VIDEO: Sophie Gregoire Trudeau names first Arctic and offshore patrol ship

The ship is the first of at least five Arctic and offshore patrol vessels that will be tasked with patrolling Canadian waters, including the Arctic

Sophie Gregoire Trudeau spoke at the official naming of Canada’s first Arctic and offshore patrol ship in Halifax on Friday afternoon, praising the bravery of the veteran sailor for whom it is named.

The future HMCS Harry DeWolf is named in honour of a vice-admiral who oversaw the rescue of 42 sailors from HMCS Athabaskan on April 29, 1944, during the Second World War.

“His perseverance and his hope for a better country, we all need more of it. Canada needs more of it,” said Gregoire Trudeau, addressing hundreds of navy members, shipbuilders and dignitaries at the Irving Shipyard where the vessel was built.

“He was decorated many times for outstanding service throughout his naval career. He was a local hero to many because of his exceptional character and bravery.”

Gregoire Trudeau broke a bottle of Nova Scotia bubbly against the bow of the 103 metre-long vessel, which she said will “provide capabilities that will benefit Canadians and the world.”

The ship is the first of at least five Arctic and offshore patrol vessels that will be tasked with patrolling Canadian waters, including the Arctic.

Irving said construction of the second and third vessels — to be known as HMCS Margaret Brooke and HMCS Max Bernays — is already well underway, and construction of a fourth is set to begin later this year.

In her speech, Gregoire Trudeau, the wife of Prime Minister Justin Trudeau, acknowledged the hard work of the navy members who will make up the ship’s crew.

“We all share this path of hard work, this path of service, and we are one big family. We must continue to surround and encourage the work of so many exceptional Canadians that will be on board this ship,” she said.

“To the entire Harry DeWolf courageous crew, we say fairest winds and following seas. Bonne navigation!”

Gregoire Trudeau was joined by several federal politicians, including Treasury Board President Scott Brison and Defence Minister Harjit Sajjan.

Also speaking Friday afternoon, Irving Shipbuilding co-CEO J.D. Irving told the crowd he was proud of the shipbuilders who worked on the Harry DeWolf, which will be the first large ship the Canadian Navy will receive in 20 years.

“We know the men and women of this shipyard have, and continue, to put their skills to work every day to deliver the best value for Canada,” he said.

“We believe the best shipbuilding team in the country — 1,900 strong and growing — is right here.”

Irving made multiple references to the National Shipbuilding Strategy, a long-term project awarded to the company in 2011 in an effort to revitalize the country’s shipbuilding industry.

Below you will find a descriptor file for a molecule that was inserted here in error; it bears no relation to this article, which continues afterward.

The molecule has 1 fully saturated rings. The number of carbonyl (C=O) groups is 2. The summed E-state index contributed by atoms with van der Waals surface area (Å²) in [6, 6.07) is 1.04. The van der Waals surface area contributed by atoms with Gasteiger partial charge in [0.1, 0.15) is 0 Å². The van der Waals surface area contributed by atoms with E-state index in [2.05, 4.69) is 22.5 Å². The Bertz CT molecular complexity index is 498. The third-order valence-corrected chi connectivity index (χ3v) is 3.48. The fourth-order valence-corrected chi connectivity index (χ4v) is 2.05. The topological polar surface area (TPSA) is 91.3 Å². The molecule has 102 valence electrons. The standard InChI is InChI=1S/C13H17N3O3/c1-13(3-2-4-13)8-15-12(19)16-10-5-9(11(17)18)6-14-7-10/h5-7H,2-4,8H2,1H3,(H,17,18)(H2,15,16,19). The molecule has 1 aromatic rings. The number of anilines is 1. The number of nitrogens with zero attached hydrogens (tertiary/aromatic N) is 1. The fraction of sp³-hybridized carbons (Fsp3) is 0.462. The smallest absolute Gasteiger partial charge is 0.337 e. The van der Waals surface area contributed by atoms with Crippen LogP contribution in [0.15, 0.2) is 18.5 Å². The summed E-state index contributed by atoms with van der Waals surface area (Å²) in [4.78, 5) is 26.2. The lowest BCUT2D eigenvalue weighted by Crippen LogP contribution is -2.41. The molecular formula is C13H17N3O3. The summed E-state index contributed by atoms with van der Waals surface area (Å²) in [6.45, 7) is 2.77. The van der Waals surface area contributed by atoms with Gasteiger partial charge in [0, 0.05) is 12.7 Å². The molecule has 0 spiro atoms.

“We all worked together to achieve this historic landmark goal. Together, we earned this historic contract,” he said.

“It’s been a game-changer, a generational opportunity that we do not take for granted.”

The ship will need to go through testing to make sure everything works according to the specifications in the contract.

Irving will also build 15 vessels under the Canadian Surface Combatant project over the next 25 years.

Alex Cooke, The Canadian Press

Like us on Facebook and follow us on Twitter.

Just Posted

VIDEO: This is what buying legal pot in B.C. looks like

Take a look inside B.C.’s first and only legal pot shop located in Kamloops

Column: 2018 could be a record year for Douglas fir seed production

Columnist Jim Hilton tries his hand a fir-cone picking

USW strike action concludes after one day in Williams Lake

Union vice-president says talks resume in Kelowna Wednesday

10 things still illegal in the new age of recreational cannabis

Pot is legal – but there are still a lot of rules, and breaking some could leave you in jail

Bev Playfair is running for mayor

Playfair wants to focus on health care, education and supporting local industry and businesses

Mellow opening to B.C.’s only legal pot shop

About five people lined up early for the opening of the BC Cannabis Store in Kamloops.

Black market will thrive until small pot growers and sellers included: advocates

Advocates say the black market will continue to thrive until small retail shops and craft growers are included in the regime.

Goodbye cable, hello Netflix: 1/3 of Canadians cut the cord

Just under half of households no longer have a landline phone

‘Some baloney’ in assertion Canada’s pension fund has highest ethical standards

The Canadian Press Baloney Meter is a dispassionate examination of political statements culminating in a ranking of accuracy on a scale of “no baloney” to “full of baloney”.

In Mexico Beach after Hurricane Michael, some coming home find no home

State emergency management officials said some 124,500 customers across the Panhandle were still without power Wednesday morning and 1,157 remained in shelters.

Man linked to Saudi prince at consulate when writer vanished

Saudi Arabia, which initially called the allegations “baseless,” has not responded to repeated requests for comment from The Associated Press over recent days.

Manhunt in Crimea for possible accomplice in school attack

An 18-year-old student, who later killed himself, was initially believed to be the only one involved

Police hand out a few hefty fines for allegedly violating Cannabis Act

Police in Canada posted a photo of a $215 ticket given to someone who allegedly had a baggy of marijuana in their car

Great British Columbia ShakeOut earthquake drill reminder

Don’t miss the opportunity to participate in the Great ShakeOut

Most Read